Zhen Meat, also known as Zhen Rou (珍肉), is bringing meat substitutes to China. Over 3,000 orders were placed for the company’s plant-based mooncakes, which used wheat powder and pea protein in place of pork, to celebrate the national Mid-Autumn Festival last month.
The company has already raised five million yuan (about $700,000) in funding. Unlike international plant-based meat producers, Zhen Meat will only target Chinese cuisine—giving it an advantage over fake meat companies that plan to expand to China. Plant-based sausage and steak, mooncakes and meatballs are already for sale, and the startup plans to increase its offerings in the future.
“Our products will be sold online and offered in various Chinese restaurants including dim sum, Sichuan and hotpot eateries,” said Zhen Meat CEO and founder Vince Lu (Lu Zhongming, 吕中茗), according to the South China Morning Post. “We have no plans to expand outside China.”
Plant-based meat is familiar to the Chinese. However, these items are targeted towards vegetarians and are not made for those who consume meat.
“The traditional vegetarian faux meat [served in Chinese Buddhist restaurants] has a heavy taste of beans,” Lu explained. “The taste, texture, colour and smell does not resemble that of real meat. The success of those American companies [like Impossible Foods] has inspired us to make plant-based meat that tastes like real meat.”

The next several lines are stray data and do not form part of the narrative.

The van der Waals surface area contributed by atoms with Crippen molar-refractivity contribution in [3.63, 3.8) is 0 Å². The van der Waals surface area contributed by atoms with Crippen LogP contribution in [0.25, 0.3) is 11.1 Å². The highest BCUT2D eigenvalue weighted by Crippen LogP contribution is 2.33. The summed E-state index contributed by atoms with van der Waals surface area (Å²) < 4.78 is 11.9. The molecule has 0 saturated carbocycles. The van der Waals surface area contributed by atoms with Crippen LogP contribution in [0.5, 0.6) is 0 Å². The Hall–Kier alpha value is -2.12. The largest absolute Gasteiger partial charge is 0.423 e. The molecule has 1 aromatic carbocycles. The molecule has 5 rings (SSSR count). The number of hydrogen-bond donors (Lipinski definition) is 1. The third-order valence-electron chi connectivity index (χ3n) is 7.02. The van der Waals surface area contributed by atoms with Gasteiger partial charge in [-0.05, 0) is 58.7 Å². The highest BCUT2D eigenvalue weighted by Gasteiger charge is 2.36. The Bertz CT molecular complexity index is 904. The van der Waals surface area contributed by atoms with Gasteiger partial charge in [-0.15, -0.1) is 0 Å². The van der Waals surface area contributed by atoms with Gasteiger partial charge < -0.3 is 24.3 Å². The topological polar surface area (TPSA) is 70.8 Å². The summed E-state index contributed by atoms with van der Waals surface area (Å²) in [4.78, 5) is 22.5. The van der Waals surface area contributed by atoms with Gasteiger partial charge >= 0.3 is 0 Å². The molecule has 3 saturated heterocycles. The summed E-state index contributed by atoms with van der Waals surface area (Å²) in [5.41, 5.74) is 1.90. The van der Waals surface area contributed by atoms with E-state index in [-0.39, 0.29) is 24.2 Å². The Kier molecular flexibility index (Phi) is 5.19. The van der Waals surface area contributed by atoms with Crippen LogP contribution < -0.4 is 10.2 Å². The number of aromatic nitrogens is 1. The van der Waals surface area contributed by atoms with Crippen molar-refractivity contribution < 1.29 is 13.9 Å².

Zhen Meat uses natural flavour extracts and spices to imitate the taste of meat, and the products have more protein than the real thing. Nevertheless, the company acknowledges that it has a ways to go to match the taste and texture of real meat.
Given the beginnings of plant-based fake meat in China, and the high standards held by Chinese people regarding their food, Lu believes that it might be difficult to shift these dietary habits amongst meat eaters. However, he has personally experienced the benefits of plant-based meals and wants to offer a healthier, sustainable alternative to the country’s beloved meat-based dishes.
While studying at the University of Illinois at Urbana-Champaign, Lu gained 20 kilograms (44 pounds) in a semester and realised that he needed to change his eating habits. However, it wasn’t until he got into a near-death car accident that he wanted to turn his life around and make an impact on the world.
“It was the worst accident I have ever experienced,” he recalled. “I was rescued with no injuries, but was told I had cheated death. Since then, I have been filled with gratitude. I want to value life and give back to society.”
He got back into shape and improved his diet. After graduating with a degree in materials science, he founded Fuchouzhe, a startup that made protein bars to improve nutrition and sports performance. His company’s success pushed him to go further, with a goal to create the Chinese version of Impossible Foods through Zhen Meat.
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